Julian Land and Livestock:Sheep and cattle operation continues long traditions
Kemmerer – “My Grandfather Julian started this,” says Truman Julian of the property his family raises sheep and cattle on. “They came over from England in the 1880s and started over here.”
“He was about 10-years-old,” he adds, noting that his grandfather started working with sheep and later bought a band of sheep.
The area in which the Julian’s run, rich with history, ghost stories and tales of time past, is intermingled public and private lands and allows the family to efficiently graze both species.
Cattle and sheep
“Trudy really likes the cattle,” says Truman of his daughter-in-law. “She likes the Angus, and I like the black baldy.”
Crossbred cattle allow the operation to take advantage of the good genes from both breeds, says Truman.
Usually, they wean calves at about 600 pounds, but he says this year, drought might make them lighter. They also feed the native hay that they raise, which has high enough protein content to keep the animals healthy.
“It’s more natural, too,” he says. “The animals run on these developed plains.”
“We raise high-end sheep,” Truman notes. “We select for twins, gain and grade of wool.”
Because of the way they are raised, Julian’s market their sheep as natural through Mountain States Lamb Cooperative.
Sheep provide lots of opportunity for a return on investment, and Truman says, “If an old ewe doesn’t raise a lamb, at least I’ll get some wool off of her – it gives us two crops. If the old cow loses her calf, you’re out of luck.”
All of their species are grazed on private land, as well as common allotments. They trail their animals between private sections across public land.
“It can be discouraging running on common allotments,” he says, “because we do a good job with managing and we take it very serious, but not everyone else does.”
“We have quite a bit of private ground, but it is so scattered,” Truman explains, noting that public lands connect their private tracts. “We can’t get by without using the public land. It is so important to us.”
On the range
“My dad used to tease mother that a jackrabbit had to pack a lunch to make it across here,” says Truman, laughing.
He also says, however, that sheep and cattle complement each other in the rangelands and are able to survive.
“They complement each other because they eat two different types of forage. The sheep like the forbes and the shrubs, and I never worry about the riparian area with them,” he says, adding that cattle prefer the native grasses. “Years ago, everyone had a bunch a sheep to go along with a bunch of cows, and it’s too bad that more people don’t do it today.”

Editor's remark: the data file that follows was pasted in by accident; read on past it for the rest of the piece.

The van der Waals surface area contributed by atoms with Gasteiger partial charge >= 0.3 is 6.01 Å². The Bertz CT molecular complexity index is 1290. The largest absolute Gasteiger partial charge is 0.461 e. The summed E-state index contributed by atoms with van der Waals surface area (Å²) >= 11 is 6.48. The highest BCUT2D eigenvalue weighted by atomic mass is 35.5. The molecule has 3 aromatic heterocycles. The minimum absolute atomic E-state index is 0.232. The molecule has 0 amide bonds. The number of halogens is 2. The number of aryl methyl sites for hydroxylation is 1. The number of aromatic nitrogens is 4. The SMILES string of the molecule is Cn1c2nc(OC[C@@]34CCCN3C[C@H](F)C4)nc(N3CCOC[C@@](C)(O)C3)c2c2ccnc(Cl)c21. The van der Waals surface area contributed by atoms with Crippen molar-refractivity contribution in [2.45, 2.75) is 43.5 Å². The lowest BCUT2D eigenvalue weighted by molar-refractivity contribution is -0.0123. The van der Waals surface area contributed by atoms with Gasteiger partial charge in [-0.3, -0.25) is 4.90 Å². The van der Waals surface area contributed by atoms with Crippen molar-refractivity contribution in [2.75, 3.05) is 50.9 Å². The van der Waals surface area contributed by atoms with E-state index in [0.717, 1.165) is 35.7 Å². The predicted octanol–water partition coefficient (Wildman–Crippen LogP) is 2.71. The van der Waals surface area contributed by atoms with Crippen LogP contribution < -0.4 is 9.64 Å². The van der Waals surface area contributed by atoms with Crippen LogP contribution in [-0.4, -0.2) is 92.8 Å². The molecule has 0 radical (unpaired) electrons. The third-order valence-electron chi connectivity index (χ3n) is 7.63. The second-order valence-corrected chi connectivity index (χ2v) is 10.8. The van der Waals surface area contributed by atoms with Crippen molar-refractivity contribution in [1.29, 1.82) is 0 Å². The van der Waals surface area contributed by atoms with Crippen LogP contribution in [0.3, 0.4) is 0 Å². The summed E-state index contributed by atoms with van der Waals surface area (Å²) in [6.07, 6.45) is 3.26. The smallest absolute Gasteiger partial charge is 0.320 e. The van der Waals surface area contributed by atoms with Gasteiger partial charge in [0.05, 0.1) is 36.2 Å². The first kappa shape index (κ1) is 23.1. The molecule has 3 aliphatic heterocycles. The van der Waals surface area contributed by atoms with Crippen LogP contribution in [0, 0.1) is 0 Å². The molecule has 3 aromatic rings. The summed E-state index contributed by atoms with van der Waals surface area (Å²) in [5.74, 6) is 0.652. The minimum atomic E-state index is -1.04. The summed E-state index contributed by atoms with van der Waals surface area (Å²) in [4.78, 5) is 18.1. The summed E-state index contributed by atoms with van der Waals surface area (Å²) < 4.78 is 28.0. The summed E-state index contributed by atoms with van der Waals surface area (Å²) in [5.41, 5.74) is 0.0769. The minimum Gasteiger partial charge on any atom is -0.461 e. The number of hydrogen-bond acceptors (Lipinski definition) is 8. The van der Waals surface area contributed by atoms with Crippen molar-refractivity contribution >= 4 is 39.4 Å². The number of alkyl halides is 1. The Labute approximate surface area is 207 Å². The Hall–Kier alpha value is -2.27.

He also added that the steep canyons and terrain is better for sheep grazing and management, and in dry years, sheep can continue to survive by eating less palatable food such as sagebrush.
“Out here, sheep don’t last as long because the feed isn’t as tender and it wears down their teeth,” Truman explains, adding that they still have value for other producers who feed softer feeds.
On top of grazing preferences, Julian adds that sheep and cattle markets used to be complimentary as well.
“Some years, cattle prices would be off and sheep prices would be up or vice versa,” he says. “It gave a person the chance to continue running the ranch.”
Working with wildlife
Truman also spends time working with hunters and the wildlife aspect of the operations.
“I put 8,000 acres in a hunter walk-in area,” he says. “I thought it would be good because it allows people the opportunity to hunt.”
Accommodating hunters isn’t without its challenges, but he maintains the access. He has also worked with several groups to protect fish species.
“I put in some trout screens,” mentions Truman. “We also put in gated pipe. We spend a lot of money to help out, I have more control of my water, and we have fish now.”
He adds that they are also able to raise more hay as a result of the efforts that are also helping protect fish species.
The efforts working with wildlife groups are more practical than working against them.
“What good is this country for aside from grazing?” asks Truman. “It isn’t the good country that was homesteaded.”
“If they would work with ranchers instead of trying to put us out of business, that we be good,” he says of many environmental groups.
Truman has also spent time in Washington, D.C. advocating for the industry and public lands, mentioning that it is important that in working with the rest of the country, it is important that the agriculture industry learn about compromise.
“We won’t get 100 percent, and we have to compromise,” he says. “If we pick and choose what is most important, and let them think they are winning, we can get by.”
One of the big issues that Truman sees as affecting the industry is labor. In the sheep industry, herders accompany each band of sheep and finding labor proves to be a problem for Julian’s, as well as other operations.
“Labor is still a problem,” he says. “Western Range started in the 1950s in California to help bring in H-2A workers, but they keep trying to get specialty provisions.”
Changing laws are not only difficult to keep up with, but complying with impractical provisions is also challenging.
Generations on the ranch
“Trudy’s girls are the sixth generation to be raised on Rock Creek,” says Truman of his family, “and I’d like to see six more there, too.”
In thinking about working with the next generation, he has worked tirelessly to protect the land and develop it for future use so his children and their children can continue the ranch.
“I think rancher’s have an extra gene or something,” he comments, noting that keeping the family on the ranch and traditions alive are particularly important to members of ranching communities. “It’s pretty important to me, and I feel really strongly about keeping our traditions alive.”